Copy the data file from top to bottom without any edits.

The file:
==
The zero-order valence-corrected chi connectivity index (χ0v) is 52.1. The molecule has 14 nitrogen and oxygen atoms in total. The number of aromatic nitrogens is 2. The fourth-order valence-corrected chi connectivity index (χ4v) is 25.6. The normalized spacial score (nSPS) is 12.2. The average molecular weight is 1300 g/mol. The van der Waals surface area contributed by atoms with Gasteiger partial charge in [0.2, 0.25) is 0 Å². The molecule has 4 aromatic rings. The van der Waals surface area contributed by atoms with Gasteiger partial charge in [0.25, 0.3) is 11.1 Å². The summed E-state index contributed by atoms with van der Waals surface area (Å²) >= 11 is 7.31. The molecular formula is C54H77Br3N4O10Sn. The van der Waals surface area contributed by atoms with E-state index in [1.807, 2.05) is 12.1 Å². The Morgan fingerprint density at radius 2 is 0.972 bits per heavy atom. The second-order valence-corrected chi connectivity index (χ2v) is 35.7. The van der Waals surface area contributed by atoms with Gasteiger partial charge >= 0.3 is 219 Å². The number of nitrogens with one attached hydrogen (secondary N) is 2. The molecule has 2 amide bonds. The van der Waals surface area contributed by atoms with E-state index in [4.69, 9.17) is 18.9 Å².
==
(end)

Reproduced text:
The zero-order valence-corrected chi connectivity index (χ0v) is 52.1. The molecule has 14 nitrogen and oxygen atoms in total. The number of aromatic nitrogens is 2. The fourth-order valence-corrected chi connectivity index (χ4v) is 25.6. The normalized spacial score (nSPS) is 12.2. The average molecular weight is 1300 g/mol. The van der Waals surface area contributed by atoms with Gasteiger partial charge in [0.2, 0.25) is 0 Å². The molecule has 4 aromatic rings. The van der Waals surface area contributed by atoms with Gasteiger partial charge in [0.25, 0.3) is 11.1 Å². The summed E-state index contributed by atoms with van der Waals surface area (Å²) >= 11 is 7.31. The molecular formula is C54H77Br3N4O10Sn. The van der Waals surface area contributed by atoms with E-state index in [1.807, 2.05) is 12.1 Å². The Morgan fingerprint density at radius 2 is 0.972 bits per heavy atom. The second-order valence-corrected chi connectivity index (χ2v) is 35.7. The van der Waals surface area contributed by atoms with Gasteiger partial charge >= 0.3 is 219 Å². The number of nitrogens with one attached hydrogen (secondary N) is 2. The molecule has 2 amide bonds. The van der Waals surface area contributed by atoms with E-state index in [4.69, 9.17) is 18.9 Å².